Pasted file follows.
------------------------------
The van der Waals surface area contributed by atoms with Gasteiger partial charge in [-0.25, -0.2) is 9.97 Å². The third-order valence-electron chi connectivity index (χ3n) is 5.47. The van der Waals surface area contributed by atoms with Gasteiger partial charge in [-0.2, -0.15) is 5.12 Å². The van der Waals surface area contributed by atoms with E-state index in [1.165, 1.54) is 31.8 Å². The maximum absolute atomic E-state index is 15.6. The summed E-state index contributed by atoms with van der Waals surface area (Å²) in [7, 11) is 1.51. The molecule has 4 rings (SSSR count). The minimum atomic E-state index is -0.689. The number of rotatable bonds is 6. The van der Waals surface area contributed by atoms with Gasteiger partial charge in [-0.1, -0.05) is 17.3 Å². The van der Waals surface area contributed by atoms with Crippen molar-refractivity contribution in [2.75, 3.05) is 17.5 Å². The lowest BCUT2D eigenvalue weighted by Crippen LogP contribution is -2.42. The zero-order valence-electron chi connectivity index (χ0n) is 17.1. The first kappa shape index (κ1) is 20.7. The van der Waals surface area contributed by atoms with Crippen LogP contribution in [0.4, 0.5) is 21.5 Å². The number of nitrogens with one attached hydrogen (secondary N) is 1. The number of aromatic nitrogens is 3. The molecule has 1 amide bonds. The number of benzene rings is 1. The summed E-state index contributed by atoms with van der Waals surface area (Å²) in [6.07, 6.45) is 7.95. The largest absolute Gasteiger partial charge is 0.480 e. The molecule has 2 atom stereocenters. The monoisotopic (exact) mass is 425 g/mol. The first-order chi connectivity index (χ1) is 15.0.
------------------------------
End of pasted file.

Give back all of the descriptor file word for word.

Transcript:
The van der Waals surface area contributed by atoms with Gasteiger partial charge in [-0.25, -0.2) is 9.97 Å². The third-order valence-electron chi connectivity index (χ3n) is 5.47. The van der Waals surface area contributed by atoms with Gasteiger partial charge in [-0.2, -0.15) is 5.12 Å². The van der Waals surface area contributed by atoms with E-state index in [1.165, 1.54) is 31.8 Å². The maximum absolute atomic E-state index is 15.6. The summed E-state index contributed by atoms with van der Waals surface area (Å²) in [7, 11) is 1.51. The molecule has 4 rings (SSSR count). The minimum atomic E-state index is -0.689. The number of rotatable bonds is 6. The van der Waals surface area contributed by atoms with Gasteiger partial charge in [-0.1, -0.05) is 17.3 Å². The van der Waals surface area contributed by atoms with Crippen molar-refractivity contribution in [2.75, 3.05) is 17.5 Å². The lowest BCUT2D eigenvalue weighted by Crippen LogP contribution is -2.42. The zero-order valence-electron chi connectivity index (χ0n) is 17.1. The first kappa shape index (κ1) is 20.7. The van der Waals surface area contributed by atoms with Crippen LogP contribution in [0.4, 0.5) is 21.5 Å². The number of nitrogens with one attached hydrogen (secondary N) is 1. The number of aromatic nitrogens is 3. The molecule has 1 amide bonds. The number of benzene rings is 1. The summed E-state index contributed by atoms with van der Waals surface area (Å²) in [6.07, 6.45) is 7.95. The largest absolute Gasteiger partial charge is 0.480 e. The molecule has 2 atom stereocenters. The monoisotopic (exact) mass is 425 g/mol. The first-order chi connectivity index (χ1) is 15.0.